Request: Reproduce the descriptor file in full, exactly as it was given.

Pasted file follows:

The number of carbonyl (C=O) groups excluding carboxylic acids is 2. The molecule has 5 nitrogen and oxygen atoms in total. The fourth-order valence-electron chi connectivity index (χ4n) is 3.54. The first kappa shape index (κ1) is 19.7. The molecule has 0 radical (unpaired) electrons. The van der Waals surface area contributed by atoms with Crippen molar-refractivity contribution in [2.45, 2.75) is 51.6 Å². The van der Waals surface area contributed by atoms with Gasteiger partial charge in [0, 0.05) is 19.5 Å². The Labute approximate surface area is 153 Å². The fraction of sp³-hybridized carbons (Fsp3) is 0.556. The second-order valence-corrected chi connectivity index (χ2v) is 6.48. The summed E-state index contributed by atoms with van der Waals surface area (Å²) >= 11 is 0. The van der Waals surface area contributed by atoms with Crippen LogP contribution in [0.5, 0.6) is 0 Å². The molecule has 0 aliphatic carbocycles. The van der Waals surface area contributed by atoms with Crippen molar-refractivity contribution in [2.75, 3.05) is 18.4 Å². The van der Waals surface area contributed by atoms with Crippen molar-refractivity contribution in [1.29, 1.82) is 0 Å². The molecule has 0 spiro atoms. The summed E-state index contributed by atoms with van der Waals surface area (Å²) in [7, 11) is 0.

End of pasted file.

The number of carbonyl (C=O) groups excluding carboxylic acids is 2. The molecule has 5 nitrogen and oxygen atoms in total. The fourth-order valence-electron chi connectivity index (χ4n) is 3.54. The first kappa shape index (κ1) is 19.7. The molecule has 0 radical (unpaired) electrons. The van der Waals surface area contributed by atoms with Crippen molar-refractivity contribution in [2.45, 2.75) is 51.6 Å². The van der Waals surface area contributed by atoms with Gasteiger partial charge in [0, 0.05) is 19.5 Å². The Labute approximate surface area is 153 Å². The fraction of sp³-hybridized carbons (Fsp3) is 0.556. The second-order valence-corrected chi connectivity index (χ2v) is 6.48. The summed E-state index contributed by atoms with van der Waals surface area (Å²) >= 11 is 0. The van der Waals surface area contributed by atoms with Crippen LogP contribution in [0.5, 0.6) is 0 Å². The molecule has 0 aliphatic carbocycles. The van der Waals surface area contributed by atoms with Crippen molar-refractivity contribution in [2.75, 3.05) is 18.4 Å². The van der Waals surface area contributed by atoms with Crippen molar-refractivity contribution in [1.29, 1.82) is 0 Å². The molecule has 0 spiro atoms. The summed E-state index contributed by atoms with van der Waals surface area (Å²) in [7, 11) is 0.